The SQ5’s driving experience confirms the same impression we got from the S5 Coupé: that it’s Audi’s intention with its modern breed of S-badged models to produce cars that are luxurious, inclusive, accessible and exciting.

To that list you can, of course, add ‘versatile’ and ‘capable’ where this particular newbie SUV is concerned.

Matt Saunders Autocar

Matt Saunders

Road test editor
Steering filters out the influence of the transmission bumps, but that ultimately means you’re getting less feedback than you might be

And, just as the S5 did, the SQ5 leaves you with the sense that such a long and diverse list of dynamic qualities remains, even in 2017, a lot to expect of any new performance car; and that if Audi asked for less, it would probably get more.

Our test car had the optional air suspension and sport differential fitted, but did without active-ratio Dynamic Steering. Wider experience of Audi products would have suggested that our test car’s set-up may well be the optimal mechanical specification, and the SQ5’s generally quiet and composed ride, good body control, strong and stable grip level and broadly intuitive and natural-feeling steering bear that out.

With the Drive Select mode in Auto, the SQ5’s ride mixes compliance and control well and the car corners fluently and with decent precision. Comfort mode is useful in town and for laid-back long-distance covering.

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Dynamic mode feels overblown. It makes the car’s steering become leaden but filters no more than a semblance of load or contact patch feel through the rim, and it makes the car’s ride become over-damped and unsettled. Simply put, you don’t need it: the Audi’s body control is at its best on the road in Auto mode, and its steering likewise.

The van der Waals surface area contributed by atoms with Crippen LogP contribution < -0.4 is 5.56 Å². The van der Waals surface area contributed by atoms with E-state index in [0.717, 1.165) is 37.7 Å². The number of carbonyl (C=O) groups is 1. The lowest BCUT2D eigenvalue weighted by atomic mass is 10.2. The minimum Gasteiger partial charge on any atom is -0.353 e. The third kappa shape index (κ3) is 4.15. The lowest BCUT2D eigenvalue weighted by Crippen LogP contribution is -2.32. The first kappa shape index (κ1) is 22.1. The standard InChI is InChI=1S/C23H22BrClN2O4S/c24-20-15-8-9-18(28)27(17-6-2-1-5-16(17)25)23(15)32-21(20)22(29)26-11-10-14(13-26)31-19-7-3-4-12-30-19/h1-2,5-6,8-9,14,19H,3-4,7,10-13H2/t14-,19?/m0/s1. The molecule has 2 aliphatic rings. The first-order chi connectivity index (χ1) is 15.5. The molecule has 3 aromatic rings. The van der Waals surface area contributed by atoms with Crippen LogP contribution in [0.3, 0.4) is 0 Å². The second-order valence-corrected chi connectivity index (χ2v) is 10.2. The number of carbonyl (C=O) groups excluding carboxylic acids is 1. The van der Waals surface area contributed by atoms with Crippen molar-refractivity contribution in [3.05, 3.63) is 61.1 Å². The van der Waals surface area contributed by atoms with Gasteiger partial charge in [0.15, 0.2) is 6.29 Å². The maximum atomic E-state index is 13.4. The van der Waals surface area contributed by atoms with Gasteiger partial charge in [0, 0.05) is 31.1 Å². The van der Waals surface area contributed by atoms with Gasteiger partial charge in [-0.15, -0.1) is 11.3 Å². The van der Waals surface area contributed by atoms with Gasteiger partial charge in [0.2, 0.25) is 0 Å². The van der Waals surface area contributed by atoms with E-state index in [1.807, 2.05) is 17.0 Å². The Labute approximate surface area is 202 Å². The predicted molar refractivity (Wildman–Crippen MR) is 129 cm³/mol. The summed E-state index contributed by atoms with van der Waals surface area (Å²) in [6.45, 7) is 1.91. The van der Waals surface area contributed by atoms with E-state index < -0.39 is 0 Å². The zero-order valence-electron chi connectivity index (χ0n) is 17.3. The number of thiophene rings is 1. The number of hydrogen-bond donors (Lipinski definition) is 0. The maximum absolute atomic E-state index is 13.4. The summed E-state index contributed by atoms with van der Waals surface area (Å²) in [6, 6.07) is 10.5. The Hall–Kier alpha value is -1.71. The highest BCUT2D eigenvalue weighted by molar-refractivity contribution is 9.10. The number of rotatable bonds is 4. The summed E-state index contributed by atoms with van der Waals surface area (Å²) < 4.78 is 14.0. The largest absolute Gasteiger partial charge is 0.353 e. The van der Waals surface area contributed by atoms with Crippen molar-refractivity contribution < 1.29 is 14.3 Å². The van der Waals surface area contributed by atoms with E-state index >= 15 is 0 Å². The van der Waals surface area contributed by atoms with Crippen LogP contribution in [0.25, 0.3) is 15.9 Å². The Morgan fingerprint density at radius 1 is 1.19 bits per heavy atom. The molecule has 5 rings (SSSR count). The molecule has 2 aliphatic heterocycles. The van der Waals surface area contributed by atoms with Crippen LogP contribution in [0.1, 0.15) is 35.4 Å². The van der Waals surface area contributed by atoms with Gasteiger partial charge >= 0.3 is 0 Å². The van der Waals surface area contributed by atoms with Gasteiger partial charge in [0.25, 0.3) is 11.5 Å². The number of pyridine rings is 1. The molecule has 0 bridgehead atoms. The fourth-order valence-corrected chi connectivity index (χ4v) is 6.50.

But even in Auto mode, the SQ5’s propensity to constantly remodel its driving experience depending on your prevailing speed and driving style can be a touch troubling. Turn into a bend at 40mph and you’ll find quite a different amount of steering weight than if you turn in at 70mph, for example.

It’s hard to build trust in a car whose primary control interfaces seem so changeable – and that limits the amount of enjoyment you can take in driving it.

When you do find the confidence to throw the SQ5 around, it responds with a creditable sort of agility and fun factor — although you can tell that Audi wasn’t aiming to outdo the Porsche Macan or Jaguar F-Pace with its handling.

The car has good stability and although it lacks the directional incisiveness and the steering feedback you’d like for a really committed corner entry, you can maintain a high cornering speed so long as you accept some initial understeer.

You can push through it and neutralise the car’s attitude with the application of power, making it feel more adjustable and engaging mid-corner than the car’s other dynamic traits might have led you to expect.

But you can never forget the SQ5’s height or bulk, or drive it like a two-seater in the same way you can a Macan, and you don’t get the same sense of balance and sweetness from its handling as you do from an F-Pace.

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